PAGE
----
This picture not only stands in contrast to Labour government housing investment programmes, but even to the coalition government at the time when it published its equivalent to the housing white paper in 2011. Laying the Foundations may have been lacking as the strategic document it claimed to be, but at least at that time government spending was more balanced. The coalition was still spending the bulk of Labour’s National Affordable Housing Programme, which together with the coalition’s first Affordable Homes Programme totalled some £4.7 billion. Initiatives to promote home ownership and stimulate the market, such as FirstBuy, came to a modest £2.7 billion. This means that, before Help to Buy and a load of other expensive stimulants to the private sector, almost two-thirds of government investment was going towards affordable housing, including of course still quite a significant proportion of homes for social rent. If Hammond had switched priorities in his Budget to those that applied just six years ago, he would have unleashed a bonanza of £32 billion of affordable housing investment, without spending an extra penny. Dream on.

Blog Post Uncategorized

The war on local government

<span class="has-inline-color has-accent-color"><strong>by Monimbo</strong></span>
by Monimbo

Senior housing policy expert writing under a pseudonym.

What’s more depressing, the government’s current war on local government or the lack of a sufficiently outraged response to it? Or rather, why is the outrage being directed just where the government wants – at local authorities – rather than at Theresa May, Phillip Hammond and their refusal to do anything about the precipitous crisis created by their predecessors?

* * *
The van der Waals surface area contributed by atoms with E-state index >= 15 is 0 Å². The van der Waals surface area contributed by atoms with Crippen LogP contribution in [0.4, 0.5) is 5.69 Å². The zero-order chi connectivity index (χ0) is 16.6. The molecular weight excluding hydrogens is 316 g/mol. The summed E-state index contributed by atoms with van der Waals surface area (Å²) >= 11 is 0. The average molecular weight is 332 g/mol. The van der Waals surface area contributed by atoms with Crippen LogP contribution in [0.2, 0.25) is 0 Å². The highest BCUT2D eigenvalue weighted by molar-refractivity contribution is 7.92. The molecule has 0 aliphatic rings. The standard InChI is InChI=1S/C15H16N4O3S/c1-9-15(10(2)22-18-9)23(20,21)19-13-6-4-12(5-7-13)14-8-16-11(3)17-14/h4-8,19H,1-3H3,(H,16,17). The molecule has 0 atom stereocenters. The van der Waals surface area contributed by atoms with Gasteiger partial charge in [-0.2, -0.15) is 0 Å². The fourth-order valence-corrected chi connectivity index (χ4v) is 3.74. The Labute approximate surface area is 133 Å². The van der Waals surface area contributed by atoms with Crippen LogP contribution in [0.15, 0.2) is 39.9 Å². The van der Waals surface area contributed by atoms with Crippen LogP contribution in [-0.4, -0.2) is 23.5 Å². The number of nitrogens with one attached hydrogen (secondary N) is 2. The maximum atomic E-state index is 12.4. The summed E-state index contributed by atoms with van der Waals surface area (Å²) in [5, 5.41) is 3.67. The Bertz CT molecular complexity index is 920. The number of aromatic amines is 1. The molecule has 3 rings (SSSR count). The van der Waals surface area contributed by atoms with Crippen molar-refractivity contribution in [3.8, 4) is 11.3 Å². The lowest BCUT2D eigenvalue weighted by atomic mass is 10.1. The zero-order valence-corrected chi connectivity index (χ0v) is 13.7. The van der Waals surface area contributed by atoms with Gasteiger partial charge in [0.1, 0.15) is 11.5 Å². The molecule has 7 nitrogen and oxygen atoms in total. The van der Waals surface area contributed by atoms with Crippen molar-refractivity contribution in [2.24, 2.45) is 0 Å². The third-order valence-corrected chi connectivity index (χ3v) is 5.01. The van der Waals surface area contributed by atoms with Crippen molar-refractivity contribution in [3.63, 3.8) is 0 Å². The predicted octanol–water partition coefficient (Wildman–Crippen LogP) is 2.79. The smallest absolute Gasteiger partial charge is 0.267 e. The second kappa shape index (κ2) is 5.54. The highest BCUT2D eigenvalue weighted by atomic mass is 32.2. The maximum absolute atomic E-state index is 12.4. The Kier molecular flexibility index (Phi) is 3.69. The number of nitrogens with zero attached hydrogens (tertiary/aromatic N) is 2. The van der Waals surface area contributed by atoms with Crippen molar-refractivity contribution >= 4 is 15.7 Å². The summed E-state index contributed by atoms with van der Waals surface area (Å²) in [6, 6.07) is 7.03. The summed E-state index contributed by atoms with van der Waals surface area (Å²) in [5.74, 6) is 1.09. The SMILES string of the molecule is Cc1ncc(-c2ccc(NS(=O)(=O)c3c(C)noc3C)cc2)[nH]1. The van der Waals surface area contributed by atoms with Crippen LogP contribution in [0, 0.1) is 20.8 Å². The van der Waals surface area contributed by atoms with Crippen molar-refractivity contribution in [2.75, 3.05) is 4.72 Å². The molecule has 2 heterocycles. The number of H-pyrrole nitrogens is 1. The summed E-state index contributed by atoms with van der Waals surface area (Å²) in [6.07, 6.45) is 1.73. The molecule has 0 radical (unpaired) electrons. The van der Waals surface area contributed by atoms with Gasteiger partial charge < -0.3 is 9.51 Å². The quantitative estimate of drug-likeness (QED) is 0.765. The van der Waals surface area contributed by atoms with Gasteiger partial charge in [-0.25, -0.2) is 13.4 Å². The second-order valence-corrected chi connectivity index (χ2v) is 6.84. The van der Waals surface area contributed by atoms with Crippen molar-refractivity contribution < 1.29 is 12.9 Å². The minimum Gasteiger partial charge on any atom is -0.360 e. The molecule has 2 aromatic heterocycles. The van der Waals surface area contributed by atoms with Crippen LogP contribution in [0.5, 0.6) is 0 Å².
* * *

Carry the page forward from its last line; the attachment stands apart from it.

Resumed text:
Authorities like Walsall are being pilloried for threatening to close art galleries and libraries: writer Philip Hensher tweeted ‘…if you want to live among intelligent people … move out of Walsall.’ But as Graham Chapman, Labour deputy leader at Nottingham has pointed out, the real philistine is the government, which has cut Walsall’s spending power per head by £543 since 2011. Urban councils in the north and Midlands have been worst hit by the cuts, then when the government has offered compensation they’ve missed out on that too. Cuts in council funding have also tended to coincide with the areas worst affected by welfare funding cuts, as Christina Beatty and Steve Fothergill have consistently shown. There can hardly have been a clearer enactment of the biblical prediction that ‘whoever does not have, even what he has will be taken away’.
Housing is showing several instances of the critical reduction or disappearance of services, with councils being lined up as the culprits. In the run up to Christmas, the annual concern about rough sleeping numbers is being turned on councils, with Birmingham blamed by the local press for the £10 million cut it’s making to homelessness services. While housing minister Gavin Barwell has admirably accepted that homelessness is a ‘moral stain’, he sticks to the coalition government’s propaganda that it is ‘protecting’ or ‘increasing’ funding to tackle it, when it is doing nothing of the sort. Yes, there are some protected pockets of funding, but these are insignificant when most services to tackle homelessness are financed by councils’ general funds and support for these will, according to the IFS, have been cut by 79% by 2019/20 compared with 2010/11. Birmingham, like everywhere else, is facing horrendous choices in making its budget for 2017/18, as its chief executive has explained this month. It is not surprising that, while there has been a cautious welcome for the new homelessness prevention duty likely to be imposed on councils, there is also widespread concern about expectations being raised that can only be dashed. As Steve has already pointed out in Red Brick, the biggest step to prevent homelessness would be for the government to recognise the devastating impact of its own policies, notably those resulting from welfare ‘reform’.